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Also, consider that there’s a certain popularity contest associated with success, and that those who harbor resentments relish bringing down others via a misplaced abuse of power (the pen being mightiest). But being bias is a double edged nib. Those who like you are just as likely to tip the scales in your favor.
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That’s why I caution authors against either attracting the first, or encouraging the latter. Instead, let honesty prevail.
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Remember: Truth is a blessing. Deceit is a lesson.
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4. Has the critic ever written any other reviews for your genre?
J.G.’s Amazon history indicates she has not.
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5. Did the critic actually read your book?
J.G. readily admits she did not read my book, so the criticism was limited to an opinion of the first chapter which she failed to finish, as evidenced by the ‘kiss’ she inserted that didn’t occur.
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I’M NOT CERTAIN IF ALL AUTHORS take time to track their book sales on Amazon, but I do, and verified the sale of 9 more books the day the J.G. review was published than were sold the prior day.

I think that’s because J.G. drew attention to the Look Inside Amazon offer of IMOGENE’S ELOISE prior to purchase, which apparently resulted in people doing exactly that, ultimately disagreeing with her estimation.
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Ironically, the Look Inside free is exactly why I encourage readers to ‘try before you buy’ in order to prevent buyers remorse.
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ALL OF THIS MAKES MY SUGGESTIONS to writers who ask my advice fairly generic:

(A) Write well.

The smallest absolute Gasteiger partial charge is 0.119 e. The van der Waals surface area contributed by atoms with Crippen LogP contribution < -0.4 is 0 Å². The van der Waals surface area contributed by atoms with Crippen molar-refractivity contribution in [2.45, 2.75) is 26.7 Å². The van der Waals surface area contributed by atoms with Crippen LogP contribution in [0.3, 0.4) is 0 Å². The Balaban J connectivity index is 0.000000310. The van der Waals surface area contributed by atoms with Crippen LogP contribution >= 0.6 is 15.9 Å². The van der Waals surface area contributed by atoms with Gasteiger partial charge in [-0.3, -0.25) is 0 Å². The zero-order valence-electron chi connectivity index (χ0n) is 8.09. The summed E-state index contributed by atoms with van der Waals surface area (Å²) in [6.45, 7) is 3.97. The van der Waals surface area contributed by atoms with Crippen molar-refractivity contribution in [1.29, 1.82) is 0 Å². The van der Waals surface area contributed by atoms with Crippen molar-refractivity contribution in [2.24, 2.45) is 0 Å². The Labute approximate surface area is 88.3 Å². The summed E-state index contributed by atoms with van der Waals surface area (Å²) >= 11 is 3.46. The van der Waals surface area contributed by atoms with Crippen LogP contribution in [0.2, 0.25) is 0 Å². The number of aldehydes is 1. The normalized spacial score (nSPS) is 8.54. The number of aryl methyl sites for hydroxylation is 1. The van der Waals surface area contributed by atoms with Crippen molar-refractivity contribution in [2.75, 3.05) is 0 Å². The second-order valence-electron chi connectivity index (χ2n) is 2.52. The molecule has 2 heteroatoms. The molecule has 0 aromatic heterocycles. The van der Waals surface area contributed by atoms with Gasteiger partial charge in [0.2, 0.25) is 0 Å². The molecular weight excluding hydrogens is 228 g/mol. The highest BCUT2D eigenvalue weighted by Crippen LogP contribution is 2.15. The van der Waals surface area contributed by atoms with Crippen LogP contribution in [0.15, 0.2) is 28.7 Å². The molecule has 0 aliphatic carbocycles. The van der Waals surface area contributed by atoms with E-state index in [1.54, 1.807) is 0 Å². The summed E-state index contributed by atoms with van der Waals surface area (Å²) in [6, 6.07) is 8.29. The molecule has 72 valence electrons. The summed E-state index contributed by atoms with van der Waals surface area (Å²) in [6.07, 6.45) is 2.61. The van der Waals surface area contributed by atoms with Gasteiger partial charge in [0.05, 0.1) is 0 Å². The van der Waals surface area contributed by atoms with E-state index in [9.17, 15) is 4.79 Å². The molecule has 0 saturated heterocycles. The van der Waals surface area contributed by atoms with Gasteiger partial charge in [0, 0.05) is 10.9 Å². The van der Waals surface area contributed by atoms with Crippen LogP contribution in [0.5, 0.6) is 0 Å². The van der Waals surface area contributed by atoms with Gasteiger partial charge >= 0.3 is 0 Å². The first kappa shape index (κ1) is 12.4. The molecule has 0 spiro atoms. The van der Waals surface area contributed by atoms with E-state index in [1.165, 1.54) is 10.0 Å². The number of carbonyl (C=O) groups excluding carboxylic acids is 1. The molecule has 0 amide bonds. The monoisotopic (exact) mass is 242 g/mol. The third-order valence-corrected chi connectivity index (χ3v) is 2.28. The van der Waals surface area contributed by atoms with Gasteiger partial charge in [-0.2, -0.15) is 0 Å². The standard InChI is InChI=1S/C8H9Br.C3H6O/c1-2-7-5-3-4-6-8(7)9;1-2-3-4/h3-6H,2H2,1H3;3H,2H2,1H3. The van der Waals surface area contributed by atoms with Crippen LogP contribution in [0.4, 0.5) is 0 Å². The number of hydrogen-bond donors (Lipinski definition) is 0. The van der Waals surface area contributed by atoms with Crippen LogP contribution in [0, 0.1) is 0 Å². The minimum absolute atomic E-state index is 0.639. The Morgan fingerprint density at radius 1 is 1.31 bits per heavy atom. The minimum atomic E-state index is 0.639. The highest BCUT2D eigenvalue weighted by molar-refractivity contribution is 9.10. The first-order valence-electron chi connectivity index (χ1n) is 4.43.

(B) Create a five year plan to promote each book and be diligent.
(C) Don’t expect everyone to understand, love, or agree with what you write.
(D) Learn from every review, regardless of its merit, or lack thereof.
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FINALLY, DON’T WASTE A MINUTE of your creative energy bemoaning a review you feel is unfair.

Instead, ask yourself if it’s fair that not every woman has the talent, ambition, dreams, perseverance, courage, business acumen, disposition, self-esteem and skill it takes to be a writer? (Hint: No.)
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That alone gives you license to greet each morning by patting yourself on the back — because writing a book is a prodigious accomplishment.
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This is me, standing.

Applauding you.

Brava!

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Copyright © Marguerite Quantaine

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How do you handle a bad review? What advice do you offer?
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I’m all eyes and heart.

SEEING RED

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My mom hated to have her hair touched. It prompted her to enroll in beauty school for the sole purpose of learning the best way to style and care for her own thick, black, naturally curly locks. I still have the leather bound 1930s textbook from her beauty school days that she abandoned upon deciding to coil her hair and pin it atop her head like a crown of glory. It was very attractive, even enviable, and she never fashioned her hair differently from then on until the day she died, decades later, three weeks shy of age ninety-three

I suppose that’s why it came as no surprise in the summer of 1958 — when I was still eleven with shades of natural auburn and blonde streaking throughout my wispy thin, straight as straw, mostly mousey brown hair — that mom suggested I choose one of the three colors and dye it.